By Katie Heaney
A couple weeks ago, along with more than $270,000,000 worth of other Americans, I saw the movie “It.” As is the case with most horror movies I see, I wasn’t as scared as I hoped to be. At least, I wasn’t especially frightened by the clown Pennywise himself. What did frighten me was the notion that fear itself — what Pennywise ultimately represents — could kill. I may not scare easily in a movie theater, but I scare extremely easily just about everywhere else. If it really is possible for a person to die of fear, surely I am one of the most likely candidates.
I got in touch with a few experts hoping to be reassured that my outsize terror at the world around me cannot, actually, kill me, but no such luck. “It’s true that any heightened emotional state — whether it’s fear or something else — can kill you,” says Suzanne Steinbaum, director of the Women’s Heart-Health Program at Lenox Hill Hospital in New York. “There’s even an increased risk of heart attack during something like the Super Bowl or the World Series.” Data on the exact rate of occurrence is nearly impossible to come by, but Steinbaum says doctors can see clear upticks in heart-attack deaths on and around these sorts of events. And while on paper these deaths may be labeled as heart attacks or strokes, because the precipitating factor is an overwhelming emotion, Steinbaum says it’s fair to categorize them as being caused by fear (or stress, anxiety, or excitement, as the case may be).
“It’s only when experiencing extraordinary fear (or another emotion) that our bodies become less well-suited to cope.”
It’s key that the emotion is “overwhelming.” Human brains have evolved to deal effectively with mild to moderate fear stimuli — it’s only when experiencing extraordinary fear (or another emotion) that our bodies become less well-suited to cope. Humaira Siddiqi, the chief of psychiatry at Kaiser Permanente in northern Virginia, tells me that when we start to experience fear, or any other emotion, it begins in a part of the brain called the amygdala. In mild to moderate cases, this information is then relayed to the hippocampus, situated directly above it. The hippocampus puts our emotions into context. Consider your reaction any time you think you spot something moving from the corner of your eye — your amygdala may process fear or alarm, thinking you’ve seen a mouse, or a centipede, or something else awful. The hippocampus is where you realize you either saw (a) nothing, or (b) yes, a mouse or a centipede, but neither one will hurt you. Only when fear is too big and too sudden do people run into trouble. “When you have a massive surge of a fear response, it can sometimes bypass the hippocampus, and when it does that, the fear doesn’t have a context,” says Siddiqi. “It’s just fear. It hijacks the brain.”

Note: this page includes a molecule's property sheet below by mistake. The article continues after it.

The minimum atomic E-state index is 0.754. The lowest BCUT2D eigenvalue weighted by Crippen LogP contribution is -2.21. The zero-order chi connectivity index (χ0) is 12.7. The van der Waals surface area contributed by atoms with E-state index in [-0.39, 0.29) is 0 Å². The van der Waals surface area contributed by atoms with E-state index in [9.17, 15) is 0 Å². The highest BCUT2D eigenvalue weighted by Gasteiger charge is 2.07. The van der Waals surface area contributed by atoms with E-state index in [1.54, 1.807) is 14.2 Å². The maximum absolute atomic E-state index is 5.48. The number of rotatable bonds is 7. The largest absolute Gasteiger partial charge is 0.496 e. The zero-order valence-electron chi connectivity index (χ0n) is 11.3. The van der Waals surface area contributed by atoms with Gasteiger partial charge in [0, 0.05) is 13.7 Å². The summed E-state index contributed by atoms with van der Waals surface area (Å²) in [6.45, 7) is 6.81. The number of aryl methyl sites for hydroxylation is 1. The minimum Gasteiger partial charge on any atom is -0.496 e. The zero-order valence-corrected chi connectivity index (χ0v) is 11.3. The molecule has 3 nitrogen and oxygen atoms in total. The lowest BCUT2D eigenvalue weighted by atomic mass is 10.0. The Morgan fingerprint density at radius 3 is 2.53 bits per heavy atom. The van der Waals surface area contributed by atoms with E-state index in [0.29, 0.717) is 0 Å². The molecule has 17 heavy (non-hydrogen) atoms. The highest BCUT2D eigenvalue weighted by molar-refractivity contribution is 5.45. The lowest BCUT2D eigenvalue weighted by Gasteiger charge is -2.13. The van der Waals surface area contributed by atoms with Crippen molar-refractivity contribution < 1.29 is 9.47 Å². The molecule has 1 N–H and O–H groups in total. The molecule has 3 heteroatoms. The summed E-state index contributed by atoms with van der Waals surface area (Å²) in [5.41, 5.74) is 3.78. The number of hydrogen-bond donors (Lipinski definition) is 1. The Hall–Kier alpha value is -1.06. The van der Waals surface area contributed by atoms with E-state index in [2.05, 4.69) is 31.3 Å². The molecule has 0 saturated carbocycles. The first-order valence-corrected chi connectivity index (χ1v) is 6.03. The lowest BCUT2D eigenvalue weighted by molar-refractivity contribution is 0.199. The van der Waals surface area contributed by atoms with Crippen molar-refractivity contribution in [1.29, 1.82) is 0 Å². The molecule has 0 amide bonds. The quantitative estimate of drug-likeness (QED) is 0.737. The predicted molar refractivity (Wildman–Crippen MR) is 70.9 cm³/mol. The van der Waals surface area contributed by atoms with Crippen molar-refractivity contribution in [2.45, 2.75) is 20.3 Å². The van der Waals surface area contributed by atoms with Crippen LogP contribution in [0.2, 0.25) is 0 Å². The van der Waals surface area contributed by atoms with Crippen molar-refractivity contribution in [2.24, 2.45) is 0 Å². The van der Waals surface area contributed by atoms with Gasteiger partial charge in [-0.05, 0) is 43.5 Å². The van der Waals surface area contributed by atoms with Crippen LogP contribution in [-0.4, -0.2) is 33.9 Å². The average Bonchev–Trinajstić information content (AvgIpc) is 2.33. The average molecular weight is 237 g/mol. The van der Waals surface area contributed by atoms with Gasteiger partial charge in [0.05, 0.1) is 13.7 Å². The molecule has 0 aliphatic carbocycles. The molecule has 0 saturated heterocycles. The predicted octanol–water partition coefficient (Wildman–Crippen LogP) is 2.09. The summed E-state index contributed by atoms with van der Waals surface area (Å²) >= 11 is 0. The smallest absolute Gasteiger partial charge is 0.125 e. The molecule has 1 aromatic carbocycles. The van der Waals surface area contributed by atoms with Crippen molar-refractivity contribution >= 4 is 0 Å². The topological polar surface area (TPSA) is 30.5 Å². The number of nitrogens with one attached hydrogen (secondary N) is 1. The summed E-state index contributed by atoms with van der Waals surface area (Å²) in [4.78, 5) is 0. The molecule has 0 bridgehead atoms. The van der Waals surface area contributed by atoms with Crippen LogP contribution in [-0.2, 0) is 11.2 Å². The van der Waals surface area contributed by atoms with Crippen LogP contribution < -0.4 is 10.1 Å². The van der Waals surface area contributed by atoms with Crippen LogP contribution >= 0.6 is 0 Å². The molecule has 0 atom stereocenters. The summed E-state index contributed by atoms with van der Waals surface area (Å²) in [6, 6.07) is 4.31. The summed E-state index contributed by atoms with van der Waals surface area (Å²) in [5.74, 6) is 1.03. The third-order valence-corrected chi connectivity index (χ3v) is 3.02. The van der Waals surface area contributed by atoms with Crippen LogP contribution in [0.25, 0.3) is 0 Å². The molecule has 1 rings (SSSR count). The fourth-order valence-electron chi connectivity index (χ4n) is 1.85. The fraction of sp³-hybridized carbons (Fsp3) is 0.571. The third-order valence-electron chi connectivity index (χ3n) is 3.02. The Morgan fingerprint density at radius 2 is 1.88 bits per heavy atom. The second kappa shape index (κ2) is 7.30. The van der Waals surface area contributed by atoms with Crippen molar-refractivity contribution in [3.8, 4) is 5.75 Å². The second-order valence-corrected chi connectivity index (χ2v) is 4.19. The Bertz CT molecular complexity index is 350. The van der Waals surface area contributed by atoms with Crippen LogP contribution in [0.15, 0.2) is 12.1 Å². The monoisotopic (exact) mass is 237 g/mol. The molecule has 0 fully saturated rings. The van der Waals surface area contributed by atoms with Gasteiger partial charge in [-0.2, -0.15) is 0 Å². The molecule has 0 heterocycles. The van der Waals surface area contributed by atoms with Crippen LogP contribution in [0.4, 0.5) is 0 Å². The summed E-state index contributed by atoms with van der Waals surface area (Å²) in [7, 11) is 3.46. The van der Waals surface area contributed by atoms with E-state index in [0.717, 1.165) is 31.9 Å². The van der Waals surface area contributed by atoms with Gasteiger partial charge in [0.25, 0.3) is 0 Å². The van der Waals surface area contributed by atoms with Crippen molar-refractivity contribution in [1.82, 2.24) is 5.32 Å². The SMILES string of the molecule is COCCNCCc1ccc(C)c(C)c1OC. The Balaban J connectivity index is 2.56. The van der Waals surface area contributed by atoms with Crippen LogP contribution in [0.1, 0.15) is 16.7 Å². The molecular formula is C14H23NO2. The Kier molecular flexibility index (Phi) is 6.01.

When such a massive fear response occurs, the body releases a surge of hormones (epinephrine, norepinephrine, and cortisol), which can lead to an irregular heartbeat, increased blood pressure, stroke, heart attack, and as a result, death (though it’s unlikely). Part of the reason for this hormone release is what Siddiqi describes as an ultimately outdated evolutionary response to fear: fight or flight. “Our modern fear typically doesn’t require a physical response. It requires us to think. So in a sense we’re sort of tackling the fear stimuli with outdated adaptation from our evolution.”
Because people don’t (usually) address our fears by literally running away, or fighting, the excess adrenaline doesn’t serve their actual needs. In fact, in cases of extreme fear or anxiety, says Siddiqi, it’s usually best for people to “override” their body’s fear response by taking deep, measured breaths. “Things like taking a few deep breaths might seem kind of silly, but when you’re breathing, it makes the heart slow down a little bit,” she says. “You’re consciously slowing down the body’s sympathetic response, and when you do that, the grip the sympathetic system has on the body is loosened, and you’re allowed now to relax and get [in] control.”
Dying of fear (or any strong emotion) is very unlikely, though the risk increases somewhat with advancing age and the development of any underlying heart condition, says Steinbaum. And fear is not our enemy, but our ally.
“It’s a good thing that we have the fear response. It’s a good thing that we have anxiety, and it’s even a good thing we have depression, because they are signals or alarms that something’s wrong,” says Siddiqi. Fear is helpful to survival much, much more often than it is a threat. “We’ve evolved with fear as an adaptive mechanism,” she says. “If something like that could kill us off, we would not have evolved with it.”
All that said, it’s always worthwhile to understand and honor one’s personal threshold. There is a reason for those signs outside roller coasters warning people with heart conditions not to ride. There is a reason some people cannot and will not be talked into seeing “It,” even if I assure them it’s not that scary. There is a reason I will never in a million years ever jump out of an airplane hoping my parachute opens. Fear probably won’t kill you, but then again, why risk it?
This story originally appeared on TheAtlantic.com.